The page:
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Optimal public money

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  • Monnet, Cyril

Abstract

In most countries, the supply of paper money is controlled by a state institution. This paper provides an explanation for why such an arrangement is typically chosen. I use a deterministic matching model with a continuum of agents where enforcement is limited and where some agents produce public goods. Agents can also, at a cost, produce a distinguishable, intrinsically useless but perfectly durable good: notes. I call a note public if it is printed by an agent who produces public goods. In this framework, I prove that the socially optimal allocation is only implemented by a pattern of trade in which exchanges are effected using public notes. JEL Classification: D8, E5

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Bibliographic Info

Paper provided by European Central Bank in its series Working Paper Series with number 0159.

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Date of creation: Jul 2002
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Handle: RePEc:ecb:ecbwps:20020159

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Keywords: Limited Commitment; Money;

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References

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  1. Cavalcanti, R. & Erosa, A. & Temzelides, T., 1997. "Private Money and Reserve Management in a Random Matching Model," UWO Department of Economics Working Papers 9715, University of Western Ontario, Department of Economics.
  2. Azariadis, Costas & Bullard, James & Smith, Bruce D., 2001. "Private and Public Circulating Liabilities," Journal of Economic Theory, Elsevier, vol. 99(1-2), pages 59-116, July.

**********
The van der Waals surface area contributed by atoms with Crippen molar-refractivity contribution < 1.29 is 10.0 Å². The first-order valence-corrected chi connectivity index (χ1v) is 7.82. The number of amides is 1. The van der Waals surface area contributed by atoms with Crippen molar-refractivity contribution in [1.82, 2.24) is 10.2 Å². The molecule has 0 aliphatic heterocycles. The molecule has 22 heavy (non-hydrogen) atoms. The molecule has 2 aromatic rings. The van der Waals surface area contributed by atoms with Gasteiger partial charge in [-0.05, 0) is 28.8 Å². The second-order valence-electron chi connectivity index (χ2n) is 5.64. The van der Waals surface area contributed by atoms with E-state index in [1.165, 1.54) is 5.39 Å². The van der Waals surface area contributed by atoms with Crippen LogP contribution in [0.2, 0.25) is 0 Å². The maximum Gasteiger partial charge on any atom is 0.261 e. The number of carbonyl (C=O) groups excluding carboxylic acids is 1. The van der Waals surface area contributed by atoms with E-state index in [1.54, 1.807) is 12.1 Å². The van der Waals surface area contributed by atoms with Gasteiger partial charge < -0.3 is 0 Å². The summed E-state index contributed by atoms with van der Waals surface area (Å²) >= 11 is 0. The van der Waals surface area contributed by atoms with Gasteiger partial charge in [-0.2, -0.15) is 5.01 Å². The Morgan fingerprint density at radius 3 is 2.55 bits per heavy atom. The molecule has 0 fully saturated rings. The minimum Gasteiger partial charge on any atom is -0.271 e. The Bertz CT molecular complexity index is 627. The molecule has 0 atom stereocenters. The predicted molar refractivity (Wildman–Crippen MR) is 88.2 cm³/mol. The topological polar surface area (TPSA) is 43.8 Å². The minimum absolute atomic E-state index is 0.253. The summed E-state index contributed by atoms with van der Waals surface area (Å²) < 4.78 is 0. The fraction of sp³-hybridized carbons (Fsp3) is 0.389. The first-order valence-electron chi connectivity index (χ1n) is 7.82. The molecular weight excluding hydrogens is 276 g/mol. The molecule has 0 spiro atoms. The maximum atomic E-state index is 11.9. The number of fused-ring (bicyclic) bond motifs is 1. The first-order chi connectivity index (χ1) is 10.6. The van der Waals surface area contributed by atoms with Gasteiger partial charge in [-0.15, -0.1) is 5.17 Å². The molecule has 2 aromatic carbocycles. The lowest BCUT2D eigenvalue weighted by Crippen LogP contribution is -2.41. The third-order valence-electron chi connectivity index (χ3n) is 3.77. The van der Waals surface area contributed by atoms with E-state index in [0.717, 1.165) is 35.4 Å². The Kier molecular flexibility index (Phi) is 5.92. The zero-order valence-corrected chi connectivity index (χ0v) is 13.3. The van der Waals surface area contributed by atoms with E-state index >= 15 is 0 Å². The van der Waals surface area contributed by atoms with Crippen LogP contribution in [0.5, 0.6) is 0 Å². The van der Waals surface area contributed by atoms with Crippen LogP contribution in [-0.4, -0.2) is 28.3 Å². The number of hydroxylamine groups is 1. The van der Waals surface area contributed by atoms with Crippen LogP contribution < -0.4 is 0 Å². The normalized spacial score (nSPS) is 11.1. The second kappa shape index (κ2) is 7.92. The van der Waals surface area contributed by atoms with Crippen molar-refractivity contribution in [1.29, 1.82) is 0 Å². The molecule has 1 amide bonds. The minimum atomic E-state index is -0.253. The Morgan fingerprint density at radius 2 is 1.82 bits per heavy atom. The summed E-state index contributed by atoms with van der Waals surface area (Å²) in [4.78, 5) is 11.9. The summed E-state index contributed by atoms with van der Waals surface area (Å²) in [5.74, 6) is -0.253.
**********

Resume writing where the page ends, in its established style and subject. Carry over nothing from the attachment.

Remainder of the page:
3. Kocherlakota, Narayana R., 1998. "Money Is Memory," Journal of Economic Theory, Elsevier, vol. 81(2), pages 232-251, August.
  4. Ricardo de O. Cavalcanti & Neil Wallace, 1999. "Inside and outside money as alternative media of exchange," Proceedings, Federal Reserve Bank of Cleveland, pages 443-468.
  5. Stephen D. Williamson, 1999. "Private money," Proceedings, Federal Reserve Bank of Cleveland, pages 469-499.
  6. Dean Corbae & Ted Temzelides & Randall Wright, 2002. "Matching and Money," American Economic Review, American Economic Association, vol. 92(2), pages 67-71, May.
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Cited by:
  1. Holthausen, Cornelia & Monnet, Cyril, 2003. "Money and payments: a modern perspective," Working Paper Series 0245, European Central Bank.
  2. Martin, Antoine & Schreft, Stacey L., 2006. "Currency competition: A partial vindication of Hayek," Journal of Monetary Economics, Elsevier, vol. 53(8), pages 2085-2111, November.
  3. Monnet, Cyril, 2005. "Counterfeiting and inflation," Working Paper Series 0512, European Central Bank.
  4. Starr, Ross M., 2003. "Monetary general equilibrium with transaction costs," Journal of Mathematical Economics, Elsevier, vol. 39(3-4), pages 335-354, June.
  5. F H Capie & Dimitrios P Tsomocos & Geoffrey E Wood, 2003. "E-barter versus fiat money: will central banks survive?," Bank of England working papers 197, Bank of England.

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